FreeStyle Libre 2 Now More Easily Accessible for Military Members Through TRICARE


This week, Abbott announced that for military members, families and veterans with TRICARE health coverage, access to obtaining their FreeStyle Libre 2 will now be easier. TRICARE members previously only had access to the FreeStyle Libre 2 by prescription refills through durable medical equipment coverage, which typically offers significantly less cost coverage—usually only 50 percent of the cost of the item or less.

Now, the FreeStyle Libre 2 will be included in TRICARE’s pharmacy benefits brand-name formulary, which will simplify accessibility via retail pharmacies, military treatment facilities, and home delivery via mail order pharmacy benefits. This change will provide more options for individuals to get their CGM prescriptions at a more affordable price. Depending on the plan, individuals may have a zero copay for their CGM or pay as little as $34 for a 90-day supply through home delivery.

Continuous glucose monitors (CGMs) have been game changers for helping individuals better manage their diabetes. A medical device normally worn on the back of the arm or on the belly, CGMs continuously measure blood glucose levels and send the readings to a small handheld monitor or even your cell phone. Not having to pinch your finger to test your blood sugar levels is helping make living with diabetes just a bit easier!

Not only have CGMs relieved some of the burden of diabetes on daily life, but it has also helped people improve their diabetes management. Several studies looking into the benefits of CGM use have collectively shown that it helps reduce the risk and frequency of hypoglycemic and hyperglycemic events in both type 1 and type 2 diabetes, as well as lowering mean glucose and A1c levels.

By being able to get real-time measurements all day, people with diabetes are now able to see how their blood sugar levels change while they sleep; an option never available before. Getting data like daily patterns in blood glucose levels can help individuals make informed decisions around which foods to eat, when to workout and even changes to their medication with their providers.

However, despite its helpfulness, not everyone is using a CGM. Why?

As a newer technology, many doctors may not prescribe CGMs to newly diagnosed individuals or even know that a patient is interested. Another reason people with diabetes may not be using a CGM is because they do not have access to it. Accessibility to CGMs can be limited due to obstacles with insurances. Some insurances will only cover the cost of a CGM if the person is using insulin or an injected medication at least three times a day. This limits who can even qualify for receiving a CGM.

But if you are one of the lucky few who do qualify for a CGM through your insurance, you may still not be able to afford it. Most CGMs are not included in the pharmacy benefits formulary covered by insurances, so copays can still be expensive. Some insurance companies prefer one brand of CGM over another, so people are limited to only using one type as well. The cost of a sensor, transmitter and monitor may be out of reach for many people.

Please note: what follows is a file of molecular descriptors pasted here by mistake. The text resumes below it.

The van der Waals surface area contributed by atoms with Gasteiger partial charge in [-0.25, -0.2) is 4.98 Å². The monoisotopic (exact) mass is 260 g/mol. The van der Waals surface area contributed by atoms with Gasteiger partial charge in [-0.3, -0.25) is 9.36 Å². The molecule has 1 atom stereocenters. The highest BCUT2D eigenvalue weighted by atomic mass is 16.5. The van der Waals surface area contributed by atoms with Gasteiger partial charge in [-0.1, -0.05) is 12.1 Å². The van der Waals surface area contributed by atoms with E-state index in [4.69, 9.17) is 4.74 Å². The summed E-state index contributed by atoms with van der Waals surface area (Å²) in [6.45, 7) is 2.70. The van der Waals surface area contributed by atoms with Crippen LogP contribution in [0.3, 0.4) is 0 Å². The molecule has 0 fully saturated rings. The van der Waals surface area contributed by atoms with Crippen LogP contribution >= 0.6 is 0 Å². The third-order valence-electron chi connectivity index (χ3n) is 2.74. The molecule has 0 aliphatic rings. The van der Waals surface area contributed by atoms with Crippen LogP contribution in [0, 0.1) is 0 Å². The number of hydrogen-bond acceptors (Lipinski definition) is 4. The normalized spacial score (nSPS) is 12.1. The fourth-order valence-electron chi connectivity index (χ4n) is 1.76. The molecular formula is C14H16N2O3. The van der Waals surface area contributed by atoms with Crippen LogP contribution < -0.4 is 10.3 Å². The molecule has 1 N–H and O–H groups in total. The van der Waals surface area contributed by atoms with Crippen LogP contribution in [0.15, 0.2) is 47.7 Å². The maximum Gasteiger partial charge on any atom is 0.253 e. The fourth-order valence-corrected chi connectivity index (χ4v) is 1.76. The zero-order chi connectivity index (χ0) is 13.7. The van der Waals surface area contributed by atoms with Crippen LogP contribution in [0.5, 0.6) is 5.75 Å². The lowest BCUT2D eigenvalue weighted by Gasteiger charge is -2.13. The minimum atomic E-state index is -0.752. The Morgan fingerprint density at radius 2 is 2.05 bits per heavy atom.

With more people with diabetes showing interest and using CGMs, companies have tried to make them more accessible and affordable through trial programs such as Hello, Dexcom’s 10-day free trial and the MyFreeStyle 14-day free trial. For current and past members of the military, and their families, getting a CGM is going to get simpler starting in April 2022.

If you or your loved one is a member of TRICARE health coverage and is interested in obtaining a FreeStyle Libre 2 CGM, make a reminder to call your doctor or to schedule an appointment this upcoming April to get a prescription for one.


This content mentions Abbott, an active partner of Beyond Type 1.
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WRITTEN BY Liz Cambron-Kopco, POSTED 03/03/22, UPDATED 12/12/22

Liz has been living with type 2 diabetes since 2014, but grew up surrounded by it as a first-generation Mexican-American. With a bug for research, Liz pursued a PhD in molecular biology and spent her early career studying insulin signalling in invertebrates to understand how insects' tiny little bodies work. Along with advocating for women and girls in STEM, Liz shares her personal journey with diabetes on her social media platforms to help teach people to become their own advocates. Her passion for advocacy led her to join the Beyond Type 1 team. When she's not advocating, Liz enjoys hiking with her husband and their terrier/schnauzer mixed pup Burberry.